Friday, July 02, 2004

Free Comic Book Day

Tomorrow, July 3 is Free Comic Book Day. There are comics for everyone, covering all ages and tastes. Check out the offerings.

Thursday, July 01, 2004


The new issue of Info Career Trends is now available. Some of the content includes:
  • Career Q&A From the Library Career People (working part-time with a disability and staying in a librarian trainee MLS program)
  • A Brief Description of Title I of the ADA for Library Managers
  • Who Knows? Accommodation and Attitudes
  • Recruiting Future Generations: Libraries and Millennials
  • Information Professionals as Multicultural Ambassadors
  • A Vital Necessity: Advancing Ethnic and Racial Diversity in Library Schools

Wednesday, June 30, 2004

Metadata Survey

Some interesting work is being done by the Automatic Metadata Generation Applications Project. Help them (and users and creators of metadata) by participating in their survey.
The Center for Metadata Research at the School of Information and Library Science at University of North Carolina at Chapel Hill is currently conducting the AMeGA Project.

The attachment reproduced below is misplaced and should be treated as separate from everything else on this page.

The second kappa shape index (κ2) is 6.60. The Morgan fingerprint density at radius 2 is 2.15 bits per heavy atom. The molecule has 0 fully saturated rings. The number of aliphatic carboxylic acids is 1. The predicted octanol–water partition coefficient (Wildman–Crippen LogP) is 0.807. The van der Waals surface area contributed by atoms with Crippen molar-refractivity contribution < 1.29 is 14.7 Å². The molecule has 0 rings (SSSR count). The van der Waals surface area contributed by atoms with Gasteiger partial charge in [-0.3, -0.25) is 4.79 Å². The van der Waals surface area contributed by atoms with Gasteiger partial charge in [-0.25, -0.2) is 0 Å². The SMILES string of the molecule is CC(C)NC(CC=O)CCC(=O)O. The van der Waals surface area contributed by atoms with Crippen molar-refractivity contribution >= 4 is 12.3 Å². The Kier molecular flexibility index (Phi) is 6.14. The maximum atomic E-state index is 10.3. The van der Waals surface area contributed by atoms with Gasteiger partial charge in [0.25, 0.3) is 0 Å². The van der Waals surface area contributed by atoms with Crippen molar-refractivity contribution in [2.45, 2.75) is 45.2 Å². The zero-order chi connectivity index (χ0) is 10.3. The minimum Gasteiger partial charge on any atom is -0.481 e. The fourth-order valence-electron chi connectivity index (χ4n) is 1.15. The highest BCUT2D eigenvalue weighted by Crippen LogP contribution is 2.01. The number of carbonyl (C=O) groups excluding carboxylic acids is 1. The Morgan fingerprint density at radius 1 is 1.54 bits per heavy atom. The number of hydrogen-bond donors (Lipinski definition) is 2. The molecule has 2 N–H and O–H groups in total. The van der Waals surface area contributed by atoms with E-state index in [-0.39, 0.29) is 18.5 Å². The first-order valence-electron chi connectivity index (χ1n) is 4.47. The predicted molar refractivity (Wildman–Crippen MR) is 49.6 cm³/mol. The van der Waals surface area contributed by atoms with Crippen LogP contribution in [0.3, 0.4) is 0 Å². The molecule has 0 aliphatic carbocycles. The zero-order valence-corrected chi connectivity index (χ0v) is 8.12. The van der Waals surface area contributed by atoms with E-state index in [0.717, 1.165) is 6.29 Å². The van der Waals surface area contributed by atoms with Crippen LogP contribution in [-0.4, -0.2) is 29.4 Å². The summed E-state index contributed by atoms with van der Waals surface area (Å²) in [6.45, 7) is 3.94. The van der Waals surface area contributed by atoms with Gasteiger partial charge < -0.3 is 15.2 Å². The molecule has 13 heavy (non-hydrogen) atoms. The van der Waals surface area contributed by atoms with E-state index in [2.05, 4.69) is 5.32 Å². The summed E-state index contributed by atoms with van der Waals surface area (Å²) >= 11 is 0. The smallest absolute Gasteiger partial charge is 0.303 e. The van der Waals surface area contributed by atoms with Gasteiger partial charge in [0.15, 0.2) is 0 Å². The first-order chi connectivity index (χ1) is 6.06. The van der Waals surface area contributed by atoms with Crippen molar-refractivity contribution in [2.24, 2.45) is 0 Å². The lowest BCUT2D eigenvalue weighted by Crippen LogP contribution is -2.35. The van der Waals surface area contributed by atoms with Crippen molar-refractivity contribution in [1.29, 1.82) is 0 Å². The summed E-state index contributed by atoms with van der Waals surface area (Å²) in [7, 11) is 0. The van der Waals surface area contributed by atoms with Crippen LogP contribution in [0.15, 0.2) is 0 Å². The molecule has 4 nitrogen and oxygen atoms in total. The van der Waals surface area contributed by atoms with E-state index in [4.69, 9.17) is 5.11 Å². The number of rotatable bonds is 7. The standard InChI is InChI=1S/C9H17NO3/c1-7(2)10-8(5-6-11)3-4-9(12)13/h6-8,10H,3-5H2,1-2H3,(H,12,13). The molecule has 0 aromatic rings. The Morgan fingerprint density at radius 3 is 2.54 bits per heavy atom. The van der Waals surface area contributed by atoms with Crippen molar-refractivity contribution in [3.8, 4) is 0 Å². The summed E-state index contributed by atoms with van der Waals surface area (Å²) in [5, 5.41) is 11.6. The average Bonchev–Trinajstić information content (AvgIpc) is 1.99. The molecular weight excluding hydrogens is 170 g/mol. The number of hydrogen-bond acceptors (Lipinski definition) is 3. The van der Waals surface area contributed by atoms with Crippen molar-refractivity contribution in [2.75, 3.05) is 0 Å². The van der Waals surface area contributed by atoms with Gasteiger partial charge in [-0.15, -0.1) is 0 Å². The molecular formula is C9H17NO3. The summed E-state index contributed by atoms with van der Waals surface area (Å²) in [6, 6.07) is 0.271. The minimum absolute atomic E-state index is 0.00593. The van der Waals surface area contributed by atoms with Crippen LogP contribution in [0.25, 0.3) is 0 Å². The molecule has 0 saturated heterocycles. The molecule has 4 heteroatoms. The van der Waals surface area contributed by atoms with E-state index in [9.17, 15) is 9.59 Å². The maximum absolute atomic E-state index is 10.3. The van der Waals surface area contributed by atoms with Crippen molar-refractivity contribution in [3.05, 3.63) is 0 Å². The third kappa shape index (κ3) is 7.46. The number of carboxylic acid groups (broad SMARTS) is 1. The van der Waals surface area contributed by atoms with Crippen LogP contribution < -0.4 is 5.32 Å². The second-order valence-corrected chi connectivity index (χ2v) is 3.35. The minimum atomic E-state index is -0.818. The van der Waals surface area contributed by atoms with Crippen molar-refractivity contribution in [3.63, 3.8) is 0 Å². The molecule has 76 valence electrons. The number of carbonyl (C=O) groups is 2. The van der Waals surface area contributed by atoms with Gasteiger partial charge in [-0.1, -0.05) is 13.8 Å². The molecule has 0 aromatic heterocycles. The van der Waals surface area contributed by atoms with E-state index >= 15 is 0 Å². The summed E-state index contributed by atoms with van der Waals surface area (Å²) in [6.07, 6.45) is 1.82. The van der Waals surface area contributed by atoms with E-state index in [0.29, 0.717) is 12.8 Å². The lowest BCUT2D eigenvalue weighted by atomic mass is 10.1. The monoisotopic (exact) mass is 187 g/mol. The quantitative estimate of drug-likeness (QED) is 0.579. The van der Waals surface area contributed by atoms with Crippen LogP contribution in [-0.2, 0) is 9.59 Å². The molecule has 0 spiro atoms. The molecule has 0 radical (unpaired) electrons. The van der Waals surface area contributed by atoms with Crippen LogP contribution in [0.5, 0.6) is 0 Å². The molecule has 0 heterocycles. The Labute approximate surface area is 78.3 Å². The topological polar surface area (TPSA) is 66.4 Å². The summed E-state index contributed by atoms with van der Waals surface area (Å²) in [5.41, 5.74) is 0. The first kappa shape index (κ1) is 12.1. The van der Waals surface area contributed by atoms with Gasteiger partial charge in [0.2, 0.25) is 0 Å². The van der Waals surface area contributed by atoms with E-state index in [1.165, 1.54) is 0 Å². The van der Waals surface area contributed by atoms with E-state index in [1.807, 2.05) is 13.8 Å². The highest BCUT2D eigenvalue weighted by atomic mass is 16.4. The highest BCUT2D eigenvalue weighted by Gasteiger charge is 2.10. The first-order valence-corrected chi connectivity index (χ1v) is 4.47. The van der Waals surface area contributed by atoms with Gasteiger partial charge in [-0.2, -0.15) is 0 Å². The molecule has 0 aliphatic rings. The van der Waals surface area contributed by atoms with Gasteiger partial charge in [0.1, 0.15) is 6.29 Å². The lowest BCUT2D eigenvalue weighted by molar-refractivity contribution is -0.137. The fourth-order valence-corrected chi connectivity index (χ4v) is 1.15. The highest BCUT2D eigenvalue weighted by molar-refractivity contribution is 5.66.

As part of the AMeGA Project, we are conducting an online survey to solicit input about automatic metadata generation from catalogers/metadata creators, librarians, web architects, and others interested in improving the state-of-the-art metadata tools. The results of the survey will be used in the development of a set of recommended functionalities of automatic metadata generation applications.

Geographic Metadata

GIS Enabling the Internet by Chris Kutler discusses the importance of geography in information needs. He uses the example of a person doing genealogy who is searching a family name in a particular place. He uses gogeo as an example of a possible solution to the problem. This is a UK only resource, but interesting. I do wish he had included GeoURL and Geo Tags and other similar efforts.


Metasearch Tools: A Select Bibliography by Steve Oberg has been made available.

Tuesday, June 29, 2004

MARC Codes

The relator codes listed below have recently been approved for use in MARC 21 records. The new codes will be added to the online MARC Codes Lists for Relators, Sources, Description Conventions. The codes should not be used in exchange records until after August 29, 2004. This 60-day waiting period is required to provide MARC 21 implementers with time to include newly defined codes in any validation tables they may apply to the MARC fields where these codes are used.